Business owners are required to fill a number of roles, from sales manager to accountant to operations director. The most challenging role to step into for a business owner might be IT director, with quickly-changing technology and a limited budget. As the importance of wireless in a business grows, many business owners find it beneficial to switch their WiFi management to WiFi as a Service.
The Importance of Secure WiFi
Guests entering your business expect to have access to WiFi. Whether it’s a retail store, in which a customer will want to check prices and reviews online for a product, or a corporate setting, in which a client might be checking their email while sitting in your waiting area, WiFi is an essential business offering.
Offering WiFi comes with formidable risks. You may have invested in extensive training to help your employees navigate WiFi safely, but you have none of the same influence over customers or guests in your building. You’ll need to have detailed policies for allowable WiFi usage and use filters to block any potentially risky sites. Guests can compromise your network in a number of ways, from mistaken copyright infringement to accidentally downloading malware or ransomware.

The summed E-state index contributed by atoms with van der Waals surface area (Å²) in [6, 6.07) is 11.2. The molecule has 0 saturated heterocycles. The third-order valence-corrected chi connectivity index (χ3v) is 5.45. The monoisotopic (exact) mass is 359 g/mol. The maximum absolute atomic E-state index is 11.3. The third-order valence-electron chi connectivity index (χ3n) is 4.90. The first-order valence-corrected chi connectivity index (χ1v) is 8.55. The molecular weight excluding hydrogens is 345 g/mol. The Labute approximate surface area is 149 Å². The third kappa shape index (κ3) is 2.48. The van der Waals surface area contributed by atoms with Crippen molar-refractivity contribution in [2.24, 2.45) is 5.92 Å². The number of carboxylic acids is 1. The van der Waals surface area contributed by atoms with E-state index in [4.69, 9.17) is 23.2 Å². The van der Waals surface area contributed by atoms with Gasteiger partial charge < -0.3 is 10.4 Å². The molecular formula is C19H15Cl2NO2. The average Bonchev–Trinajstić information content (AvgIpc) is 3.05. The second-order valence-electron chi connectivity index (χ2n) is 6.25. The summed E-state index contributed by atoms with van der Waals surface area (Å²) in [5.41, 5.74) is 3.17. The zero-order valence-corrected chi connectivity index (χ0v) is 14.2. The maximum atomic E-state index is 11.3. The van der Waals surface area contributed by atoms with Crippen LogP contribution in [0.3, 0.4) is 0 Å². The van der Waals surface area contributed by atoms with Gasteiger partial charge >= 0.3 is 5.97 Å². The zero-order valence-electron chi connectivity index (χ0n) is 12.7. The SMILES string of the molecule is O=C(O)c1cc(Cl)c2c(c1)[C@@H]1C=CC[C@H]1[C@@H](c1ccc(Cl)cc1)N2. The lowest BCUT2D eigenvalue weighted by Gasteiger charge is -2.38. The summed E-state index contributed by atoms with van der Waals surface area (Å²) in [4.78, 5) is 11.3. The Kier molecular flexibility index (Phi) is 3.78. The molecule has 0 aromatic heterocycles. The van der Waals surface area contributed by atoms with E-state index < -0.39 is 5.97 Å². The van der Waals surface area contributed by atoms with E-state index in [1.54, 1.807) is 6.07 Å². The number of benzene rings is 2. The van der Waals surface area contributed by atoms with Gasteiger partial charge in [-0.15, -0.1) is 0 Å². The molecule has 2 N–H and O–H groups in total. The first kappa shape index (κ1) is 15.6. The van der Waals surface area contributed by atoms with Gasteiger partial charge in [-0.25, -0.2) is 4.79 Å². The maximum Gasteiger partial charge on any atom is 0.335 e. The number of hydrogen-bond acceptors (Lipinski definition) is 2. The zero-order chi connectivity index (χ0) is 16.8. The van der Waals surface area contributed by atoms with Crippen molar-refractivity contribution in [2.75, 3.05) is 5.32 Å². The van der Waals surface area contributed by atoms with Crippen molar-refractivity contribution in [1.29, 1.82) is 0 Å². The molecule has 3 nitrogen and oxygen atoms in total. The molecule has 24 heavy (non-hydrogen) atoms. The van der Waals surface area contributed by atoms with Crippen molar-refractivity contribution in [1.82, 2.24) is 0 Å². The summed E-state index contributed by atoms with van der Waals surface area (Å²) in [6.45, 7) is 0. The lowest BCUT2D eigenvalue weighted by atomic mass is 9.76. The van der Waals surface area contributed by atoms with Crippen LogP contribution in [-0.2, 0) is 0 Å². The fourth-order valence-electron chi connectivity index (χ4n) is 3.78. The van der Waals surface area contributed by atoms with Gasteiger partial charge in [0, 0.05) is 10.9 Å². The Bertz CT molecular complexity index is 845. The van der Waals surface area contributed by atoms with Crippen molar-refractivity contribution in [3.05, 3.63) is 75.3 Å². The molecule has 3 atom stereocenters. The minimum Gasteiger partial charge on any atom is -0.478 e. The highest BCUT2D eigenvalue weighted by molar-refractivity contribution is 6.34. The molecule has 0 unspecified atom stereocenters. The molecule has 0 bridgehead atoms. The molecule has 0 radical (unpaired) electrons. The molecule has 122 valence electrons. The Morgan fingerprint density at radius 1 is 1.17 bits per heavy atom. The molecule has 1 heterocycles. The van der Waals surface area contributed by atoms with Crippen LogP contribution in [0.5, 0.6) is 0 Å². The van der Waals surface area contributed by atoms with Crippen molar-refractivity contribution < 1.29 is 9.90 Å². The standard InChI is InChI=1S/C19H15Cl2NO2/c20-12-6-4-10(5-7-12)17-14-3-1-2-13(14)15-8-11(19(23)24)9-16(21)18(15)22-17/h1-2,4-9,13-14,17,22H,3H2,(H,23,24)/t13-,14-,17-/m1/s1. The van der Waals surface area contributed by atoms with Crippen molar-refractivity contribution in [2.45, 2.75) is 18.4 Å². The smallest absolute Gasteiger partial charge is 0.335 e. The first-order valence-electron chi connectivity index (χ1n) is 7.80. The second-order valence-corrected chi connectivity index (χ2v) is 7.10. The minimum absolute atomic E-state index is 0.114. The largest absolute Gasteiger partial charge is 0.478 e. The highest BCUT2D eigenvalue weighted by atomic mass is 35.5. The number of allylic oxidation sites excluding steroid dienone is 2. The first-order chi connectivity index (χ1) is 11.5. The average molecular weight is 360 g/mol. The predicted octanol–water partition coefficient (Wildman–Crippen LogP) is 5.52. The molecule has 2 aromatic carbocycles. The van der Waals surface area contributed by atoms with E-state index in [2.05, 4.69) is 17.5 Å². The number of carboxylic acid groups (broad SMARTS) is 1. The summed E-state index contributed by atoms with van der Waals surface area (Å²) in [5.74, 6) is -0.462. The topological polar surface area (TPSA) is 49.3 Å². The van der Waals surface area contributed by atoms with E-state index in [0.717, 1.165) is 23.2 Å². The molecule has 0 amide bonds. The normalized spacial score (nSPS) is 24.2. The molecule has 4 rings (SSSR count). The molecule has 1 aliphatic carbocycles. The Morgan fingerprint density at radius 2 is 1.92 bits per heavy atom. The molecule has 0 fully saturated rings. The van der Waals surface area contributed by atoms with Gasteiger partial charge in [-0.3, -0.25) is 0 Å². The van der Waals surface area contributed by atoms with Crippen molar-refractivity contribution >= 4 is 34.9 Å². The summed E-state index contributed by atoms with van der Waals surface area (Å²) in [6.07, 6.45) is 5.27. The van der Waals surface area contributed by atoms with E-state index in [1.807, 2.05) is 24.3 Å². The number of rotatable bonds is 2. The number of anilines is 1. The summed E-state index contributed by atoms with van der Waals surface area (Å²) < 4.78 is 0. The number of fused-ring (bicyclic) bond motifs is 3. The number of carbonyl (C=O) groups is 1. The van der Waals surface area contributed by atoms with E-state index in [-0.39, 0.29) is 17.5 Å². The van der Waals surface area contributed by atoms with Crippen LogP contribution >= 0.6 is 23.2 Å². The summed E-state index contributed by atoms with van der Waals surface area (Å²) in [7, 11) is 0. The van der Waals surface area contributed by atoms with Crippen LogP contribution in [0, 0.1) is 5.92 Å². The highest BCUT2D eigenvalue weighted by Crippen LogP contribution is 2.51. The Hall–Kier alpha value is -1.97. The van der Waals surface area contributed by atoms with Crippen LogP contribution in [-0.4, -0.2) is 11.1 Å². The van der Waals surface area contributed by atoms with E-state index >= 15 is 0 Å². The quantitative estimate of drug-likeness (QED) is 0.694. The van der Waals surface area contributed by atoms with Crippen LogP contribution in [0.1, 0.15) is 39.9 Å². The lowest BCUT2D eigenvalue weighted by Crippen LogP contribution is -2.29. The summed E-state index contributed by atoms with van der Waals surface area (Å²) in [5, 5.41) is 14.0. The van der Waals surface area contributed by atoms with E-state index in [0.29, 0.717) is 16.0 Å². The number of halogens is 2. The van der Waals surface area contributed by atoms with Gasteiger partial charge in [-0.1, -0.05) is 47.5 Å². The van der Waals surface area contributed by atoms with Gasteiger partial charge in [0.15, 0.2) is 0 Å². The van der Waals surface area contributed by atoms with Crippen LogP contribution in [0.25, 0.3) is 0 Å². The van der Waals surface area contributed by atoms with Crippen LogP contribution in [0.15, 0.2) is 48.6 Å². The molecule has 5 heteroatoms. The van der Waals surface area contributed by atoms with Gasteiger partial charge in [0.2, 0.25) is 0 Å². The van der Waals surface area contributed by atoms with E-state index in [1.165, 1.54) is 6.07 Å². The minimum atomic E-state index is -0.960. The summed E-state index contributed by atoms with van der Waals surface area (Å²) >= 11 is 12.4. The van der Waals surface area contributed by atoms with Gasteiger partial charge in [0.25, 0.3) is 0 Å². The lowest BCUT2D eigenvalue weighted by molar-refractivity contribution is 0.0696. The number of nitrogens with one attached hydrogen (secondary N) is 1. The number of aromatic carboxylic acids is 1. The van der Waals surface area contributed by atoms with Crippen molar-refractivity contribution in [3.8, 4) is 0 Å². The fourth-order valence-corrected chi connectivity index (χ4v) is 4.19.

With the right security strategy, you can protect your company from phishing emails, malware downloads, or man-in-the-middle attacks.
Steps to Securing Your WiFi
If you’re going to offer WiFi, you can’t treat security surrounding it as an afterthought. Implement the following steps to create a secure network:
Segment the network: Your visitors should not be able to access the same areas of the network that your employees are using. Your guest network and internal network should be segmented, preventing guests from viewing confidential files or network assets. A network firewall or a separate virtual local area network (VLAN) plus software firewalls should protect workstations and servers from guest network traffic. The other benefit of taking this step is the ability to limit the damage if a cyber attack is detected on a segment of the network.